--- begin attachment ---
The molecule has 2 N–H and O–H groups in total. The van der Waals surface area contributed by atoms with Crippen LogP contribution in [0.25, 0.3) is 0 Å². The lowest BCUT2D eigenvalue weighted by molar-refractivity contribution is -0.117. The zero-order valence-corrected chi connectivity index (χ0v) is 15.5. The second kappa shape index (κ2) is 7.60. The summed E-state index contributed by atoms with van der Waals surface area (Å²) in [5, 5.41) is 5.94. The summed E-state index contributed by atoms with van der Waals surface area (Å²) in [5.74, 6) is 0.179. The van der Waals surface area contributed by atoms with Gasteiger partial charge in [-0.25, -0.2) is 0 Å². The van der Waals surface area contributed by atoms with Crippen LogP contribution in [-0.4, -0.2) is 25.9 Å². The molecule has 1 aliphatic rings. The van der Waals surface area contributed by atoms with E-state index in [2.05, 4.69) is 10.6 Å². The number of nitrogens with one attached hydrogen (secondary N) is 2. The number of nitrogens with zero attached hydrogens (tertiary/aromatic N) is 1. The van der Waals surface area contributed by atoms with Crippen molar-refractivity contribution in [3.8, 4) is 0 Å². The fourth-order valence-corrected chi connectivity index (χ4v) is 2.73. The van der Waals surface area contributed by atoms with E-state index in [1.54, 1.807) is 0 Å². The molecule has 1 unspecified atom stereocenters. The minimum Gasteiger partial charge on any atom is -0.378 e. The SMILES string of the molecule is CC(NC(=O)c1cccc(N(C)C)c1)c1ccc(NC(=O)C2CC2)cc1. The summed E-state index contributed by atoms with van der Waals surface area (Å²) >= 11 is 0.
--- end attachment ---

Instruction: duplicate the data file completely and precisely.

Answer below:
The molecule has 2 N–H and O–H groups in total. The van der Waals surface area contributed by atoms with Crippen LogP contribution in [0.25, 0.3) is 0 Å². The lowest BCUT2D eigenvalue weighted by molar-refractivity contribution is -0.117. The zero-order valence-corrected chi connectivity index (χ0v) is 15.5. The second kappa shape index (κ2) is 7.60. The summed E-state index contributed by atoms with van der Waals surface area (Å²) in [5, 5.41) is 5.94. The summed E-state index contributed by atoms with van der Waals surface area (Å²) in [5.74, 6) is 0.179. The van der Waals surface area contributed by atoms with Gasteiger partial charge in [-0.25, -0.2) is 0 Å². The van der Waals surface area contributed by atoms with Crippen LogP contribution in [-0.4, -0.2) is 25.9 Å². The molecule has 1 aliphatic rings. The van der Waals surface area contributed by atoms with E-state index in [2.05, 4.69) is 10.6 Å². The number of nitrogens with one attached hydrogen (secondary N) is 2. The number of nitrogens with zero attached hydrogens (tertiary/aromatic N) is 1. The van der Waals surface area contributed by atoms with Crippen molar-refractivity contribution in [3.8, 4) is 0 Å². The fourth-order valence-corrected chi connectivity index (χ4v) is 2.73. The van der Waals surface area contributed by atoms with E-state index in [1.54, 1.807) is 0 Å². The molecule has 1 unspecified atom stereocenters. The minimum Gasteiger partial charge on any atom is -0.378 e. The SMILES string of the molecule is CC(NC(=O)c1cccc(N(C)C)c1)c1ccc(NC(=O)C2CC2)cc1. The summed E-state index contributed by atoms with van der Waals surface area (Å²) >= 11 is 0.